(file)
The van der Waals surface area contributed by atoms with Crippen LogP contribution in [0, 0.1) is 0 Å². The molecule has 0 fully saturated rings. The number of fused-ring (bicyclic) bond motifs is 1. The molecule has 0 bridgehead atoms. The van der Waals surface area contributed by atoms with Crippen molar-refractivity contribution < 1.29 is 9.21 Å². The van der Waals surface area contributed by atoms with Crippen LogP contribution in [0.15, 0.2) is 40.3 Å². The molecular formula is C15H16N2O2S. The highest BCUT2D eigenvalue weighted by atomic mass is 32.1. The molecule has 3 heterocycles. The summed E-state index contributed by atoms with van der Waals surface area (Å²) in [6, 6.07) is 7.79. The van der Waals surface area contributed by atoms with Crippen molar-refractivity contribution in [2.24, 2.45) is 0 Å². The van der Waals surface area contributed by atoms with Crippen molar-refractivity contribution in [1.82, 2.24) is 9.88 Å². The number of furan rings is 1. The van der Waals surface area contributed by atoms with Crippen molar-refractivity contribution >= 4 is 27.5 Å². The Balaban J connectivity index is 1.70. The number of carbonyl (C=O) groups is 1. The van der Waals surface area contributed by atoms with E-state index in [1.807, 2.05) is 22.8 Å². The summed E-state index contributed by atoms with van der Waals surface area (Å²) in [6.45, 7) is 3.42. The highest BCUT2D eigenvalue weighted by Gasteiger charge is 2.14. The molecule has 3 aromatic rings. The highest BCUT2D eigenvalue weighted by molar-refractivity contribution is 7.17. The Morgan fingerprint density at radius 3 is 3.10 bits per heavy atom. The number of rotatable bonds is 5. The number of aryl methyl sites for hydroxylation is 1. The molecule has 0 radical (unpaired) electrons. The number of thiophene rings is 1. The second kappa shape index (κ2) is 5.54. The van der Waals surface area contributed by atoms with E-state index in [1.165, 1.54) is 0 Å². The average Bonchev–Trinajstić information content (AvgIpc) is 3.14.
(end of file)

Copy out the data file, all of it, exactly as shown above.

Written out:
The van der Waals surface area contributed by atoms with Crippen LogP contribution in [0, 0.1) is 0 Å². The molecule has 0 fully saturated rings. The number of fused-ring (bicyclic) bond motifs is 1. The molecule has 0 bridgehead atoms. The van der Waals surface area contributed by atoms with Crippen molar-refractivity contribution < 1.29 is 9.21 Å². The van der Waals surface area contributed by atoms with Crippen LogP contribution in [0.15, 0.2) is 40.3 Å². The molecular formula is C15H16N2O2S. The highest BCUT2D eigenvalue weighted by atomic mass is 32.1. The molecule has 3 heterocycles. The summed E-state index contributed by atoms with van der Waals surface area (Å²) in [6, 6.07) is 7.79. The van der Waals surface area contributed by atoms with Crippen molar-refractivity contribution in [2.24, 2.45) is 0 Å². The van der Waals surface area contributed by atoms with Crippen molar-refractivity contribution in [1.82, 2.24) is 9.88 Å². The number of furan rings is 1. The van der Waals surface area contributed by atoms with Crippen molar-refractivity contribution >= 4 is 27.5 Å². The Balaban J connectivity index is 1.70. The number of carbonyl (C=O) groups is 1. The van der Waals surface area contributed by atoms with E-state index in [1.807, 2.05) is 22.8 Å². The summed E-state index contributed by atoms with van der Waals surface area (Å²) in [6.45, 7) is 3.42. The highest BCUT2D eigenvalue weighted by Gasteiger charge is 2.14. The molecule has 3 aromatic rings. The highest BCUT2D eigenvalue weighted by molar-refractivity contribution is 7.17. The Morgan fingerprint density at radius 3 is 3.10 bits per heavy atom. The number of rotatable bonds is 5. The number of aryl methyl sites for hydroxylation is 1. The molecule has 0 radical (unpaired) electrons. The number of thiophene rings is 1. The second kappa shape index (κ2) is 5.54. The van der Waals surface area contributed by atoms with E-state index in [1.165, 1.54) is 0 Å². The average Bonchev–Trinajstić information content (AvgIpc) is 3.14.